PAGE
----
Behold the handmaiden of the Lord;
be it unto me according to your word.
This most spiritual moment wasn't marked by Mary's activity (working to bring something to God) but her humbly receiving what God had brought to her. And as every pregnant woman soon realizes, this new life overtook and dominated her own; not in a bad way, not in a way that detracted from her life or robbed her of her identity. But in a way that added to who she was and her purpose in life. The sacrifice she made brought meaning and fullness to her life.
As humans, we tend to want to do things to manufacture some kind of spiritual experience. We will travel to holy places, light candles, offer prayers, wear crosses, read the Bible, etc., etc. - all fine and good- but if we are doing those things in hopes of earning God's favor or bringing his presence into our lives, we've missed the point. Britts says...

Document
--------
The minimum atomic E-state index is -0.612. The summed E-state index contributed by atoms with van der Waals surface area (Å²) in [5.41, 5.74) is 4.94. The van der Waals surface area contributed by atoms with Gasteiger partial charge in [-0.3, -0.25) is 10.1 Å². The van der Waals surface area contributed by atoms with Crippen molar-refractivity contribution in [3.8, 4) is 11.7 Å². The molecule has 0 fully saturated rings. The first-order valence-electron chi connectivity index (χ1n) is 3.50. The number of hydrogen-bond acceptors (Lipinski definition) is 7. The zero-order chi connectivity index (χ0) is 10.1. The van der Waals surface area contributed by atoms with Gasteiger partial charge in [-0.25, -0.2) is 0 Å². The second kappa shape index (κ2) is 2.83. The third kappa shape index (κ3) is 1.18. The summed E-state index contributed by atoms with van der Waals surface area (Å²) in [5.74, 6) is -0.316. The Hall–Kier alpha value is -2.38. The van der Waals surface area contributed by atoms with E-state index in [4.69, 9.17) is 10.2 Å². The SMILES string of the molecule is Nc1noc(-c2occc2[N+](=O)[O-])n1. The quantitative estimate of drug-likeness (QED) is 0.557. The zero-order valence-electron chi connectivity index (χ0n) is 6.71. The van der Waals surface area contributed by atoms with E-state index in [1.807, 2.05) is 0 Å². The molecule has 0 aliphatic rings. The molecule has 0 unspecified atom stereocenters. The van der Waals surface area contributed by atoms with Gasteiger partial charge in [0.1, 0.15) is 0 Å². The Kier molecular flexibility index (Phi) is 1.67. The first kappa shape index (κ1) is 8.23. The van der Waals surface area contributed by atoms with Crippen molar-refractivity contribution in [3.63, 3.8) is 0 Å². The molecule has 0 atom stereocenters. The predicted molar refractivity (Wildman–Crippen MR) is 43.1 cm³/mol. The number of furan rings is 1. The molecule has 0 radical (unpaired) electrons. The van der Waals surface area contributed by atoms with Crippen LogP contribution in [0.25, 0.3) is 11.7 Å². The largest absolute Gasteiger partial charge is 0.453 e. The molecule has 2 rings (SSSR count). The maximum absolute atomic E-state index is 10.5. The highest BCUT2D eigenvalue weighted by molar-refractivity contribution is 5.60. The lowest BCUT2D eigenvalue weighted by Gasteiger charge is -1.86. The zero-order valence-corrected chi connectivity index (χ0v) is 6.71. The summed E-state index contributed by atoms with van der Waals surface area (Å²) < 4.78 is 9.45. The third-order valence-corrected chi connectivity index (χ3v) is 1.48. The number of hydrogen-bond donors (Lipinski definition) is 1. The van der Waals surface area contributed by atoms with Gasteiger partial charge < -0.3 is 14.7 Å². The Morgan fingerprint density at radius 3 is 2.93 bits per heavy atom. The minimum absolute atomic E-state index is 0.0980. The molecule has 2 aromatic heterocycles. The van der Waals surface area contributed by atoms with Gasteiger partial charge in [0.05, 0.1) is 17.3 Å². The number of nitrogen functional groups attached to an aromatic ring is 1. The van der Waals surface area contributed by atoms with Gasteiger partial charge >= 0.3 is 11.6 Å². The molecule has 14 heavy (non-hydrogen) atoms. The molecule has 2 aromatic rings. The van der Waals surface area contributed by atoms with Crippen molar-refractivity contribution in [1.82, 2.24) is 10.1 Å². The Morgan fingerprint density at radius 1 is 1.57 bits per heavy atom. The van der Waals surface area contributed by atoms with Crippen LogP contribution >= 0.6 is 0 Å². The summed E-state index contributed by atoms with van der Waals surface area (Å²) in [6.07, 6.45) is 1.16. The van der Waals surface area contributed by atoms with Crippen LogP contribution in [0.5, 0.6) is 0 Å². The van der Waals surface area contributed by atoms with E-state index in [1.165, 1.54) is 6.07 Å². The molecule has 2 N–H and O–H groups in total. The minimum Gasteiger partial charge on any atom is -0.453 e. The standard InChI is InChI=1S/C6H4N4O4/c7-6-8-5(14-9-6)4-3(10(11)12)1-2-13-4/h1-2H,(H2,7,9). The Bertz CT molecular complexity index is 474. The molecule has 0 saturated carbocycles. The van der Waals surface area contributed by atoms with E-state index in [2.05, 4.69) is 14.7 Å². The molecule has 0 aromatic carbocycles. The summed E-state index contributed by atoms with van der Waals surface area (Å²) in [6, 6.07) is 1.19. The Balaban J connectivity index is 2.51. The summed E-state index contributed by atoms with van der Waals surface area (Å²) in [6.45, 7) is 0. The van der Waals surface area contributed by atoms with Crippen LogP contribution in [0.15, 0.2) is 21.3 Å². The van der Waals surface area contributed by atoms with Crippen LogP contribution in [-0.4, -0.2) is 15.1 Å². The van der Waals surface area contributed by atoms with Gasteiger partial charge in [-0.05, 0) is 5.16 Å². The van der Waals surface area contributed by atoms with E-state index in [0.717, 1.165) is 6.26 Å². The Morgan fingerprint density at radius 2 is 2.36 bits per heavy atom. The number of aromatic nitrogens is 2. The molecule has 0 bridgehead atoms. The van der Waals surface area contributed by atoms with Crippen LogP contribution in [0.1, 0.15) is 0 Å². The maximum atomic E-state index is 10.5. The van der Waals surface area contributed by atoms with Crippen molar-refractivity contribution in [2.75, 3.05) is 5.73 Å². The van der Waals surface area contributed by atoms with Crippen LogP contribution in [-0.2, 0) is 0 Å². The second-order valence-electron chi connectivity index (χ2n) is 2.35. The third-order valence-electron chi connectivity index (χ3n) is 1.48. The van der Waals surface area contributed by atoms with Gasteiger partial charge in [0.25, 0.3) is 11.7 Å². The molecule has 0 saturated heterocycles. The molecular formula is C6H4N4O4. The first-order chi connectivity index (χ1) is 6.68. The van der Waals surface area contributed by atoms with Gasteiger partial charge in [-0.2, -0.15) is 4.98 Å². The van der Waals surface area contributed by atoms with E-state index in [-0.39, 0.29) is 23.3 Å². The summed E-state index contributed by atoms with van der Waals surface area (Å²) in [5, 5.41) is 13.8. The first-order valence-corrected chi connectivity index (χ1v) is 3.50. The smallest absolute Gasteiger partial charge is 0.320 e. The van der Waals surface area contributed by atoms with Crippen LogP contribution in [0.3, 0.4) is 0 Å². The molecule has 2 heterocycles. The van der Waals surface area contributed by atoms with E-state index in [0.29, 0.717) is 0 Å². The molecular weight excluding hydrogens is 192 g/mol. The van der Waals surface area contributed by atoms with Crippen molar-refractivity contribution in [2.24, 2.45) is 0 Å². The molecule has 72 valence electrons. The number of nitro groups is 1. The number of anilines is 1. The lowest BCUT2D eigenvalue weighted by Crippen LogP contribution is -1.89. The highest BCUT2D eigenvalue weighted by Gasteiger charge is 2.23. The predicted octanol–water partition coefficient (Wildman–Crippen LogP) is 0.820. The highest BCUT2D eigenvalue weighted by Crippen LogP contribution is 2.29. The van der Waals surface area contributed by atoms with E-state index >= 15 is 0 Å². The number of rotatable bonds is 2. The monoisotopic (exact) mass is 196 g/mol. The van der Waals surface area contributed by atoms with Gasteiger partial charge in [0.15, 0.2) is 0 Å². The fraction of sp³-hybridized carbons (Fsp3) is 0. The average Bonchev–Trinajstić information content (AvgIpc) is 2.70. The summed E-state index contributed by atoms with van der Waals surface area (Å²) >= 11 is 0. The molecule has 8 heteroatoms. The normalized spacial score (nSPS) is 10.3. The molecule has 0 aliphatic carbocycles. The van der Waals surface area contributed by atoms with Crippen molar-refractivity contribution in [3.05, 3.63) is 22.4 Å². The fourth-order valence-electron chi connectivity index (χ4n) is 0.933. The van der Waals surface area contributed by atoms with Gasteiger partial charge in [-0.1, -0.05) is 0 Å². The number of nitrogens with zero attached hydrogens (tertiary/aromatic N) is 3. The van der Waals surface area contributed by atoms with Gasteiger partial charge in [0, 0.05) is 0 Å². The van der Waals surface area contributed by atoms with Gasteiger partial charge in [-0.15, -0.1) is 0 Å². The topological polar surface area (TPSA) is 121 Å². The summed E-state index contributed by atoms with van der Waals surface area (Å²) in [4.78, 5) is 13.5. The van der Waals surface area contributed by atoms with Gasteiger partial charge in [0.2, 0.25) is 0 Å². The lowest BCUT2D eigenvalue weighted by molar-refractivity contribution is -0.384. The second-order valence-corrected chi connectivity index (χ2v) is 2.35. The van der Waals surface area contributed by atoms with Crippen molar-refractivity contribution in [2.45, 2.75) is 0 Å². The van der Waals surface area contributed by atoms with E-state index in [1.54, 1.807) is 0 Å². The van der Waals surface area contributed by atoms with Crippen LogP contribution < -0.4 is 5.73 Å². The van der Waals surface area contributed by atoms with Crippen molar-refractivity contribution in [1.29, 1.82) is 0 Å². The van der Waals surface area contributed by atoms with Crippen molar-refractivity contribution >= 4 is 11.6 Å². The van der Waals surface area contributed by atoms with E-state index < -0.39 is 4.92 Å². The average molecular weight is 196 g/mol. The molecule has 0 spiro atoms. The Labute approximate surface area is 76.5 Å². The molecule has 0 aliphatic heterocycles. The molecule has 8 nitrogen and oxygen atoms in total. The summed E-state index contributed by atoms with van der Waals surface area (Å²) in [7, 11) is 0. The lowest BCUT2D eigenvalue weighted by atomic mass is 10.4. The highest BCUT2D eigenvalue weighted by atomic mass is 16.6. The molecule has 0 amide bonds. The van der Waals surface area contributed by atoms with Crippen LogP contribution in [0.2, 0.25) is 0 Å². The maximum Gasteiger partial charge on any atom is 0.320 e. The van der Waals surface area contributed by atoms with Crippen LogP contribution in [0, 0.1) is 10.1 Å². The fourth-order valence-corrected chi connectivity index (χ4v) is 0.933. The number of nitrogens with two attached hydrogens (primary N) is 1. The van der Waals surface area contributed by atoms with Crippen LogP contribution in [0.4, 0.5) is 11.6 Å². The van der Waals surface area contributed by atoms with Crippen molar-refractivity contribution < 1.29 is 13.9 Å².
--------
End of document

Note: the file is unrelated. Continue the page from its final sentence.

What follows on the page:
It is not that we, as pilgrims, climb to a celestial city,
but that the Christ child is born in the poverty of our hearts.
That is, God purposefully comes to us because there's nothing that we can do that will get us to him. And notice how Jesus came - in the most accessible form possible. There is nothing more approachable than a baby and no where more available than in a stable (He could have been born in a royal courtyard surrounded by guards).
This Advent, put aside your religious chores and simply receive the presence of Jesus. Then, let him fill every part of your heart and mind until he is "birthed" in your life.